A photograph of the ice house lingered on the projector screen in the council chamber on Jan. 8 before members of Asheville City Council voted to demolish the historic building. Glancing at the image before he spoke, Council member Jan Davis said, “It seems like a terrible loss to tear it down but, on the other hand, I’m not sure there’s enough there to salvage.”
As a result, the only portion of the 50,000-square-foot structure that will not be going up in smoke will be the iconic smokestack, which will be preserved and secured.
Councilman Cecil Bothwell was the only council member to vote “no” after he suggested the governing body wait to make a decision about the pre-World War II building. But in the end, the vote was 5-1 in favor of demolition that Council then voted 6-0 to allocate $145,000 to complete said demolition. Council member Marc Hunt was absent due to a family vacation.
In other business:
• Council voted 6-0 to allow a maximum of two food trucks in Biltmore Village. As a result of the amendment to the food truck resolution that was approved August 2011, the definition of food trucks has been expanded to include trucks that just serve drinks and don’t contain a kitchen (like coffee trucks). Also as a result of the vote, the food trucks in Biltmore Village will park their mobile eats and drinks vehicles in an off-street lot (similar to downtown Asheville’s “The Lot”). At the meeting, some local business owners said they did not feel their mobile counterparts had to meet the same standards as traditional brick and mortar establishments. Davis responded by saying he remembered when the downtown food trucks were questioned and similar questions were raised. “I was wrong. It’s gone very well. I think it contributes to the area instead of takes from it,” he told the concerned business owners.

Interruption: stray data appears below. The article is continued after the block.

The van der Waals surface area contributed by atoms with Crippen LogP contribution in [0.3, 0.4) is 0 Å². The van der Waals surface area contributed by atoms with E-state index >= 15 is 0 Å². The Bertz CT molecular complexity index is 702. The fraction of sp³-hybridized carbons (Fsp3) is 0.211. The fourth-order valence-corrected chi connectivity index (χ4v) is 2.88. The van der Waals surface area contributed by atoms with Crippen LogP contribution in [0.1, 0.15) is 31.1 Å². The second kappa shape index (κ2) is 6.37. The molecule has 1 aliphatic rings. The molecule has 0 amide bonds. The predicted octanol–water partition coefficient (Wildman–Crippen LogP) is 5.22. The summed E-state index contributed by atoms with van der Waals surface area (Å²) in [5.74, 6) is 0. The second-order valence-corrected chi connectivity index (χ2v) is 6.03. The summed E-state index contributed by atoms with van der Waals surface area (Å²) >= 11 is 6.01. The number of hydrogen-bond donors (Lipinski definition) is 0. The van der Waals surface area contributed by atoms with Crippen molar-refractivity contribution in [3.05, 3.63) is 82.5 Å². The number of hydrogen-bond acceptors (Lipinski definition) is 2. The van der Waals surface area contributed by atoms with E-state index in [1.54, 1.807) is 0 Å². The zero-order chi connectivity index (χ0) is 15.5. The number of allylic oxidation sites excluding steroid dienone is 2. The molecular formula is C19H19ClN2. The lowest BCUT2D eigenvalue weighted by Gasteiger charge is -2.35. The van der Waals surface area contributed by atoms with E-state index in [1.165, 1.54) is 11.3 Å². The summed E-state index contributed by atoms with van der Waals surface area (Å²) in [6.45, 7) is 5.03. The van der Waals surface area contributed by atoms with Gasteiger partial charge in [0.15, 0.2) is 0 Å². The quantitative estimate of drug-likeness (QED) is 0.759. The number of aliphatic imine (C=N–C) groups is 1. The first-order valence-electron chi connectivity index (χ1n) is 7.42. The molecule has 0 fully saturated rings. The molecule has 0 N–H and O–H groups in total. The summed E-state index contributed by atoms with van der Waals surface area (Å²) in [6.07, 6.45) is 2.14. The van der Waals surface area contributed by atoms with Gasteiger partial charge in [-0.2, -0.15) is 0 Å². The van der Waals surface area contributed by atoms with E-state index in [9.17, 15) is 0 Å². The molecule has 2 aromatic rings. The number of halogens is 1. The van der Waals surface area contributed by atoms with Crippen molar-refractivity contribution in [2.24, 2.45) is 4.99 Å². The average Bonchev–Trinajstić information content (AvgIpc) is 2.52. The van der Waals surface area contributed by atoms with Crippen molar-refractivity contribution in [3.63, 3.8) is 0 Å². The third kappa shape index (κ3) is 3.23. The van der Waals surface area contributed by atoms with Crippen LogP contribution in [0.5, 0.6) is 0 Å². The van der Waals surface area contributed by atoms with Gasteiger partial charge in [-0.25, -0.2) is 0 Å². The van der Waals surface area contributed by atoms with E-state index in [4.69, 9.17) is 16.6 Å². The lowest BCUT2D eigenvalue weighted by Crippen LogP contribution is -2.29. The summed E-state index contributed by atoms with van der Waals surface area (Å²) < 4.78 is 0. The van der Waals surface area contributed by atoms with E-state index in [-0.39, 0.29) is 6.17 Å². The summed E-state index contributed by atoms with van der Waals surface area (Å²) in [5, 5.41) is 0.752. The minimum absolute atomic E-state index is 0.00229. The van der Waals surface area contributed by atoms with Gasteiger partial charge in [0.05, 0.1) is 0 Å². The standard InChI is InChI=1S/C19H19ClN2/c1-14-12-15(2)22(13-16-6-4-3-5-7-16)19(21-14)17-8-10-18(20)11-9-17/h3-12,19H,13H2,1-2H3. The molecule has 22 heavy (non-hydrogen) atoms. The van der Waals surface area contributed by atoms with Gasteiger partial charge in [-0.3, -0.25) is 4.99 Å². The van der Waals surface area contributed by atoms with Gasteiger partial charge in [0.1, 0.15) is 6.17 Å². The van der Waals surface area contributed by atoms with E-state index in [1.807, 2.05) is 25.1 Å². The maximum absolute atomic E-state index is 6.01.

• Council voted 6-0 to approve a conditional use permit requested by a new developer working on the Thomas Estate subdivision in North Asheville. The permit allows for various changes to go forward at the subdivision including community amenities and a parking lot.
• Council voted 6-0 to remove the ban on outdoor speakers in the Central Business and River District. Under this new amendment, noise complaints will be enforced through the noise ordinance.
For a closer look at the Jan. 8 Council meeting, be sure to pick up the Jan. 15 issue of Mountain Xpress.